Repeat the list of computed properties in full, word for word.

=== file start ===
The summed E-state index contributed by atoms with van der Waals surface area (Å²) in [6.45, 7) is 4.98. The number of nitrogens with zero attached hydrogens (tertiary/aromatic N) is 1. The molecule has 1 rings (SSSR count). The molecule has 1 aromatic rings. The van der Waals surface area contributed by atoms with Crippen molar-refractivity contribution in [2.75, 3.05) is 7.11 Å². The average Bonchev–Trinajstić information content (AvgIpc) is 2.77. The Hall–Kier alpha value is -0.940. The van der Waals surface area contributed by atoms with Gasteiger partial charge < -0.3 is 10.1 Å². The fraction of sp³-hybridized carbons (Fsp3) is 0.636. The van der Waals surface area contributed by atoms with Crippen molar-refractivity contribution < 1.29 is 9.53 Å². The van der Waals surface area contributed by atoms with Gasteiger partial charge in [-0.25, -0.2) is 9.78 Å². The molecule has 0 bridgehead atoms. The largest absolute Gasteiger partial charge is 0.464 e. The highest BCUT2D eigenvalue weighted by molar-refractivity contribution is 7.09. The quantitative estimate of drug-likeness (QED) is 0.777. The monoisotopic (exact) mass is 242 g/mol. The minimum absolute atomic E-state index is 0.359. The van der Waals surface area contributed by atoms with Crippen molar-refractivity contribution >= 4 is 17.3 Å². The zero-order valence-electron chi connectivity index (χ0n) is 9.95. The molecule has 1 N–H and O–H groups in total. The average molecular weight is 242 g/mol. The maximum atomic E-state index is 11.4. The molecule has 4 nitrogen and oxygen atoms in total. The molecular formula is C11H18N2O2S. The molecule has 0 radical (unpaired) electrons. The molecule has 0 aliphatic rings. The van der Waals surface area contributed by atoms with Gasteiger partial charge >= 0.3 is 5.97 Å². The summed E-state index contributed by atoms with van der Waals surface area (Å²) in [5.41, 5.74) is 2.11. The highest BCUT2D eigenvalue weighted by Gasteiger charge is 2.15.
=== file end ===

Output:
The summed E-state index contributed by atoms with van der Waals surface area (Å²) in [6.45, 7) is 4.98. The number of nitrogens with zero attached hydrogens (tertiary/aromatic N) is 1. The molecule has 1 rings (SSSR count). The molecule has 1 aromatic rings. The van der Waals surface area contributed by atoms with Crippen molar-refractivity contribution in [2.75, 3.05) is 7.11 Å². The average Bonchev–Trinajstić information content (AvgIpc) is 2.77. The Hall–Kier alpha value is -0.940. The van der Waals surface area contributed by atoms with Gasteiger partial charge < -0.3 is 10.1 Å². The fraction of sp³-hybridized carbons (Fsp3) is 0.636. The van der Waals surface area contributed by atoms with Crippen molar-refractivity contribution < 1.29 is 9.53 Å². The van der Waals surface area contributed by atoms with Gasteiger partial charge in [-0.25, -0.2) is 9.78 Å². The molecule has 0 bridgehead atoms. The largest absolute Gasteiger partial charge is 0.464 e. The highest BCUT2D eigenvalue weighted by molar-refractivity contribution is 7.09. The quantitative estimate of drug-likeness (QED) is 0.777. The monoisotopic (exact) mass is 242 g/mol. The minimum absolute atomic E-state index is 0.359. The van der Waals surface area contributed by atoms with Crippen molar-refractivity contribution >= 4 is 17.3 Å². The zero-order valence-electron chi connectivity index (χ0n) is 9.95. The molecule has 1 N–H and O–H groups in total. The average molecular weight is 242 g/mol. The maximum atomic E-state index is 11.4. The molecule has 4 nitrogen and oxygen atoms in total. The molecular formula is C11H18N2O2S. The molecule has 0 radical (unpaired) electrons. The molecule has 0 aliphatic rings. The van der Waals surface area contributed by atoms with Gasteiger partial charge >= 0.3 is 5.97 Å². The summed E-state index contributed by atoms with van der Waals surface area (Å²) in [5.41, 5.74) is 2.11. The highest BCUT2D eigenvalue weighted by Gasteiger charge is 2.15.